Pulmonary fibrosis is a rare lung disease that causes irreversible scarring of the lungs and makes it hard to breathe. This chronic lung disease is often fatal, with most succumbing to the disease three to five years after diagnosis. In a new series of videos produced by the American Lung Association, Randy Cooke shares his tips on what he’s learned after being diagnosed with idiopathic pulmonary fibrosis – the most common type of pulmonary fibrosis that affects 140,000 Americans and with an estimated 50,000 new cases each year. The videos can be found at Lung.org/pf or by visiting the American Lung Association’s YouTube page at YouTube.com/user/americanlung.
“During Pulmonary Fibrosis Awareness Month this September, the Lung Association asks the public to share these videos with friends and family to help us raise awareness,” said Deborah P. Brown, American Lung Association chief mission officer. “Most cases of pulmonary fibrosis have no known cause, and currently there is no cure. There is still much to be discovered on how to prevent and treat this serious lung disease, and there is no better time to increase public awareness than during Pulmonary Fibrosis Awareness Month.”
This September, the American Lung Association recommits its efforts to combat pulmonary fibrosis and support patients and caregivers through its online support communities.
From Monday Sept. 10 to Friday, Sept. 14, members of the Living with Pulmonary Fibrosis online support community can ask respiratory therapists from the American Lung Association’s Lung HelpLine (1-800-LUNGUSA) their most pressing questions about diagnosing and living with pulmonary fibrosis.
From Sept. 17 to 21, members of the Caring for Pulmonary Fibrosis online support community will give caregivers an opportunity to ask specific questions.
In addition, pulmonary fibrosis patients and caregivers can receive in-person support from medical providers and others living with the disease at Better Breathers Clubs which offer access to local resources and advice on how to cope with pulmonary fibrosis while getting support from others living with chronic lung diseases. “While you can’t cure pulmonary fibrosis, there are a number of things you can do to maintain a good quality of life and stay as healthy as possible. Better Breathers Clubs offer practical and useful information to help you stay active, reduce stress, protect your lungs and manage side effects,” said Brown. “Working together, we can offer hope to everyone affected by chronic lung disease.”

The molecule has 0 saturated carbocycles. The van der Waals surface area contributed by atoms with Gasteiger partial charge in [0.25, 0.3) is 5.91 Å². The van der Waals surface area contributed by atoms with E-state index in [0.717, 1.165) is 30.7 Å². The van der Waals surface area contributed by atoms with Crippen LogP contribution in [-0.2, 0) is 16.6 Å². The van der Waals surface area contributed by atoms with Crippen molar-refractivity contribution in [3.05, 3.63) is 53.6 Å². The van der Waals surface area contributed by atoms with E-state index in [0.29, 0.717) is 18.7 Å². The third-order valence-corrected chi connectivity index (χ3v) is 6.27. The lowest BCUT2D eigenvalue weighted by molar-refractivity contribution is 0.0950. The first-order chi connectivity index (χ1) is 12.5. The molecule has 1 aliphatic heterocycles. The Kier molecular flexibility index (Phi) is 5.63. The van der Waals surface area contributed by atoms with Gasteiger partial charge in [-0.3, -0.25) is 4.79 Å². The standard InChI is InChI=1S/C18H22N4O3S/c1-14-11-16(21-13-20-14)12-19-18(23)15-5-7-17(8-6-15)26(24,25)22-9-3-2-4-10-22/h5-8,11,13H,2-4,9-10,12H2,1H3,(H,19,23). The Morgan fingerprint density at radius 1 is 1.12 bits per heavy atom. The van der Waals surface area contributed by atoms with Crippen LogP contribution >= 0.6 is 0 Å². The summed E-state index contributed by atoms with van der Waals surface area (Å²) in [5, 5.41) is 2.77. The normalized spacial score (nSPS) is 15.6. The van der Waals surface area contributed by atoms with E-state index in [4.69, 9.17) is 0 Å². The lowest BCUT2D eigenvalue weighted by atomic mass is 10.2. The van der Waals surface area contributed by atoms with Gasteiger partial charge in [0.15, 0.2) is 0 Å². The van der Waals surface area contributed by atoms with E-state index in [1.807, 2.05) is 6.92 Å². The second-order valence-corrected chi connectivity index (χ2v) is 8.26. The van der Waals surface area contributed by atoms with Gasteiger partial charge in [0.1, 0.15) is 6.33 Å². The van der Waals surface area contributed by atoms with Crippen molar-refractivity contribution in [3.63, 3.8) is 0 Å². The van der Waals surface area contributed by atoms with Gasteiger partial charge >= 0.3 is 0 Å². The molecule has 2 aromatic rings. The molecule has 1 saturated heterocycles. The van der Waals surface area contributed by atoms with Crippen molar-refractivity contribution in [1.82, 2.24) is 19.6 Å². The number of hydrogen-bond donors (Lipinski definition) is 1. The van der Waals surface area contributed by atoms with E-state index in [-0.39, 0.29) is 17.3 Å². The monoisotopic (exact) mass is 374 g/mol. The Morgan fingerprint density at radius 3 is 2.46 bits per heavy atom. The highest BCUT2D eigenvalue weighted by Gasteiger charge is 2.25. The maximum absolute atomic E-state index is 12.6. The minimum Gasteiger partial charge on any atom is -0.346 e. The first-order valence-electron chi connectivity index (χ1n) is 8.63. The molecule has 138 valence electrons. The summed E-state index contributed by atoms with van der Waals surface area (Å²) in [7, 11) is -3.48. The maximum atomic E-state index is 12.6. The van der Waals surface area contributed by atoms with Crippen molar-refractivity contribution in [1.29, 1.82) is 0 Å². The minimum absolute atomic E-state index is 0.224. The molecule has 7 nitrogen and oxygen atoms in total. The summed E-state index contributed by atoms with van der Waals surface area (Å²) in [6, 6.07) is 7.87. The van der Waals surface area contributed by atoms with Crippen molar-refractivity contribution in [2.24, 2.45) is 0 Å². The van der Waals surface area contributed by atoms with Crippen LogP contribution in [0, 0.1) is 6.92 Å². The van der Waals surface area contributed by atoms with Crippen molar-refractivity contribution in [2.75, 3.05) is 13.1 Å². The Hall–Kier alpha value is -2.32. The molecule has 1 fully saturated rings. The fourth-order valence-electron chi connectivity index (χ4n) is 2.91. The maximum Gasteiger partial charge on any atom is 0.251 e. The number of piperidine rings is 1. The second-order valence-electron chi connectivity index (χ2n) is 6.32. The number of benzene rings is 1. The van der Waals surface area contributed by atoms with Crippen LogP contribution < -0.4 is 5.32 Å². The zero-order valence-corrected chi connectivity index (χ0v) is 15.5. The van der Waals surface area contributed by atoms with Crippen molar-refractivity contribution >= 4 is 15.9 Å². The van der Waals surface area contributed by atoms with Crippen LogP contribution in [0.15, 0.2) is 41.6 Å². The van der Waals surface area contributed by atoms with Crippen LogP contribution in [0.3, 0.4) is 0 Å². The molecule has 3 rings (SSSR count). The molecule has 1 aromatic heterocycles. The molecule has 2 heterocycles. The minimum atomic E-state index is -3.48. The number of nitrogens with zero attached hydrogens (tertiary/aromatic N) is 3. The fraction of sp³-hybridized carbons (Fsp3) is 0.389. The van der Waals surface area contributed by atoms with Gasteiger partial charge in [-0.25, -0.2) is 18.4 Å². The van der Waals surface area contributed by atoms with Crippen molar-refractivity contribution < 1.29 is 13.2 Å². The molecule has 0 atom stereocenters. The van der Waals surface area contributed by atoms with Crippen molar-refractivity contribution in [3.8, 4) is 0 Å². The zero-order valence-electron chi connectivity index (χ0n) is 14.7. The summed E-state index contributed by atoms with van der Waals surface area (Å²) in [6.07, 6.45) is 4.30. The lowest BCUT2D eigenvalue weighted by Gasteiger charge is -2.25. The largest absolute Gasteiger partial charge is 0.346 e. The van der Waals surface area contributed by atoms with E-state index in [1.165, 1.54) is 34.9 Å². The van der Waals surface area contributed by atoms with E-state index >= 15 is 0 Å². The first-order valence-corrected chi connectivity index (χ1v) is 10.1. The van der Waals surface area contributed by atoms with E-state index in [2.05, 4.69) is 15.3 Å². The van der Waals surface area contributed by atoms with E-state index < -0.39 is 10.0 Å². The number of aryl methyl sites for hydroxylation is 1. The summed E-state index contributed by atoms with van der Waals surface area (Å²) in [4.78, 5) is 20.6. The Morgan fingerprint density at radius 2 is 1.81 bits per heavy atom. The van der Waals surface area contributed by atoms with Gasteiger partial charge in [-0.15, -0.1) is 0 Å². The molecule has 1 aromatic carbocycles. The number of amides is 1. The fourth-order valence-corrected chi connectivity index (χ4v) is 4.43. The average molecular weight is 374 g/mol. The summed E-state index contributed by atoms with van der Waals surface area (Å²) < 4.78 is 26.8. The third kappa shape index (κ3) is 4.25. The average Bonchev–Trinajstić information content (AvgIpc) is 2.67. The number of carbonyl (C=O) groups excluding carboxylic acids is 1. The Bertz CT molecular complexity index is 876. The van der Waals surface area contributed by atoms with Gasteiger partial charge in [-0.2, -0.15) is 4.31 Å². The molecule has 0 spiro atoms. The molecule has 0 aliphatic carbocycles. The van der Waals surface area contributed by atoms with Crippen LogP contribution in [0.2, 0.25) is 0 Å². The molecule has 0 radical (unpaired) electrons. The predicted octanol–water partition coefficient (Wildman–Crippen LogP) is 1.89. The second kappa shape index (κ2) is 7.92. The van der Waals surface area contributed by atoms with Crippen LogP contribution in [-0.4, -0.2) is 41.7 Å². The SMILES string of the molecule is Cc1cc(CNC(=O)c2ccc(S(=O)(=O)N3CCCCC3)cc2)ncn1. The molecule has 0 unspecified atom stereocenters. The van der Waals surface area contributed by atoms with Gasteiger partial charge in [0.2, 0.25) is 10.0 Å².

A Better Breathers Club meets at 2 p.m. the third Wednesday of each month at the Lewes library. For information, contact Kathi Dayton at 302-645-3298.
To see a new online resource for patients, caregivers, healthcare professionals and advocates to learn more about pulmonary fibrosis, download resources and videos, learn about treatment information, sign up for continuing medical education courses and find nearby resources, go to Lung.org/pf. Through tailored pathways, people can find the support and information needed no matter where they are on their path with pulmonary fibrosis.